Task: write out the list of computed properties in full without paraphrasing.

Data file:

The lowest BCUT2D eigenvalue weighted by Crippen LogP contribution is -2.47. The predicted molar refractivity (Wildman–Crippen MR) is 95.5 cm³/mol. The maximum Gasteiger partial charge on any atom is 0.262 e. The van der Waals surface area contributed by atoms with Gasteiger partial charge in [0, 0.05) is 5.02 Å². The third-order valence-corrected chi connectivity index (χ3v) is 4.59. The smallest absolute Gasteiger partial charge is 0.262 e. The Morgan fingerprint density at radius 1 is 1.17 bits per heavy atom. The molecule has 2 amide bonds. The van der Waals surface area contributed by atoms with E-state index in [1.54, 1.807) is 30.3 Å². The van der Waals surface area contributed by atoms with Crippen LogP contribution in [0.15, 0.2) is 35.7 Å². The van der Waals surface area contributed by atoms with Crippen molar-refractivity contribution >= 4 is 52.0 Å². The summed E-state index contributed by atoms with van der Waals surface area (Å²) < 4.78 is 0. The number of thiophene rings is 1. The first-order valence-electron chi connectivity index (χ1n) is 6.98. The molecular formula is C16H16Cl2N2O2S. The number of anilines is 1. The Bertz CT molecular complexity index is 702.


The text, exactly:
The lowest BCUT2D eigenvalue weighted by Crippen LogP contribution is -2.47. The predicted molar refractivity (Wildman–Crippen MR) is 95.5 cm³/mol. The maximum Gasteiger partial charge on any atom is 0.262 e. The van der Waals surface area contributed by atoms with Gasteiger partial charge in [0, 0.05) is 5.02 Å². The third-order valence-corrected chi connectivity index (χ3v) is 4.59. The smallest absolute Gasteiger partial charge is 0.262 e. The Morgan fingerprint density at radius 1 is 1.17 bits per heavy atom. The molecule has 2 amide bonds. The van der Waals surface area contributed by atoms with E-state index in [1.54, 1.807) is 30.3 Å². The van der Waals surface area contributed by atoms with Crippen LogP contribution in [0.15, 0.2) is 35.7 Å². The van der Waals surface area contributed by atoms with Crippen molar-refractivity contribution >= 4 is 52.0 Å². The summed E-state index contributed by atoms with van der Waals surface area (Å²) < 4.78 is 0. The number of thiophene rings is 1. The first-order valence-electron chi connectivity index (χ1n) is 6.98. The molecular formula is C16H16Cl2N2O2S. The number of anilines is 1. The Bertz CT molecular complexity index is 702.